Life of Pi
Out of all the movies that I have seen this year, this one is probably the most inspirational and motivational, with the exception of one other later in the list. Based on a novel, the story involves a religious man from India who tells his journey of him and his family of zookeepers to America. Unfortunately, on the way, they encounter a storm that sinks their ship and drowns the lives of Pi’s parents, brother, and almost all of the animals. The rest of the story involves him and a tiger, the last surviving animal from the zoo, surviving 227 days out in the middle of the ocean with nobody but each other.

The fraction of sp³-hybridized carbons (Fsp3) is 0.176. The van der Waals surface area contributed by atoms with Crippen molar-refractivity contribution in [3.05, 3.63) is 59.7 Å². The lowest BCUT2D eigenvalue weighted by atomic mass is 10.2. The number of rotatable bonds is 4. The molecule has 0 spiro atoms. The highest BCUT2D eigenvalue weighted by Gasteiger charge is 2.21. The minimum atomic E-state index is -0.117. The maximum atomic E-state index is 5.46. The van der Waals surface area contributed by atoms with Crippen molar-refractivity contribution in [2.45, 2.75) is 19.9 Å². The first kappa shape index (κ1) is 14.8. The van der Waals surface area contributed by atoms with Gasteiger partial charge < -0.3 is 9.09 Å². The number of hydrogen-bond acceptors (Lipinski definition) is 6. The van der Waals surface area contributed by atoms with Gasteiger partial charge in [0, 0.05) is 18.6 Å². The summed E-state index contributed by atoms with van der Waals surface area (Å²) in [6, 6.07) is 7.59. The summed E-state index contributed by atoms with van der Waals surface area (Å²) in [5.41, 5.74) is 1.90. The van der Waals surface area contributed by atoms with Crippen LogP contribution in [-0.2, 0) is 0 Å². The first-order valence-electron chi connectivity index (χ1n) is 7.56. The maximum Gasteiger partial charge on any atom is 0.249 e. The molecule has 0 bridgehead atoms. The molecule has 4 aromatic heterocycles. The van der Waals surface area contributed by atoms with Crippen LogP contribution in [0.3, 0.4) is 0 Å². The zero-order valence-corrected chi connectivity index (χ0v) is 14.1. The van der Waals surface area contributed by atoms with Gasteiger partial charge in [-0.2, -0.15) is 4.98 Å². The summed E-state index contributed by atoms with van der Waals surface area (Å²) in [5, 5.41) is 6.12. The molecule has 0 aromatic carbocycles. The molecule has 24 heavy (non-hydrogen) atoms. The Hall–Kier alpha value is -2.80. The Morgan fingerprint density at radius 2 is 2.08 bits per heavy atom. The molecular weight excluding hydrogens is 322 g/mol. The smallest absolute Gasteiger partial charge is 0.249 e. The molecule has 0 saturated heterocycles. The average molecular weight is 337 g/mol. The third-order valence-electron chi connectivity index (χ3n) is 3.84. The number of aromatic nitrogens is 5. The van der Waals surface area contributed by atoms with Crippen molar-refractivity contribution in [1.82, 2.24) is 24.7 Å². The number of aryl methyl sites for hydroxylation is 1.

It was said through reviews that I read of this that there was several themes of religion but that it also says that all religions lead down the same path. Basically, it’s the film equivalent to those Coexist bumper stickers you start seeing around. Really though, the idea of having multiple religions is only lightly touched on as the protagonist mentions God the most and prays to him for his survival. As a Christian, I do find it to be a rather nice view on Christianity. There is just something heartfelt about seeing that despite all the tragic events that have been bestowed upon him that he never gives up. Truly, this is a tale that involves a physical, emotional, and spiritual battle. Even when you know that he will survive this, there is still a sense of tension as he barely manages to escape death. This is a great example of one of the films that goes by the saying "it is not the destination that matters, but rather the journey." Story aside, the visuals in Life of Pi is nothing short than a work of art. The way everything is shot and edited breathes life into every scene as if from a dream or other state of being. One great example is when Pi dives into a small lake with the glowing jellyfish or when the whale leaped in the ocean. Both scenes are examples of watching a painting coming to life, as the texture of everything seems more painted than filmed and yet move so naturally. I also kinda regret not seeing in this in 3D as the flying fish truly feel like they’re jumping out of the screen. I do not recall any other film that actually leaps over the black bars. Truly, the life of Pi is a life of wonders.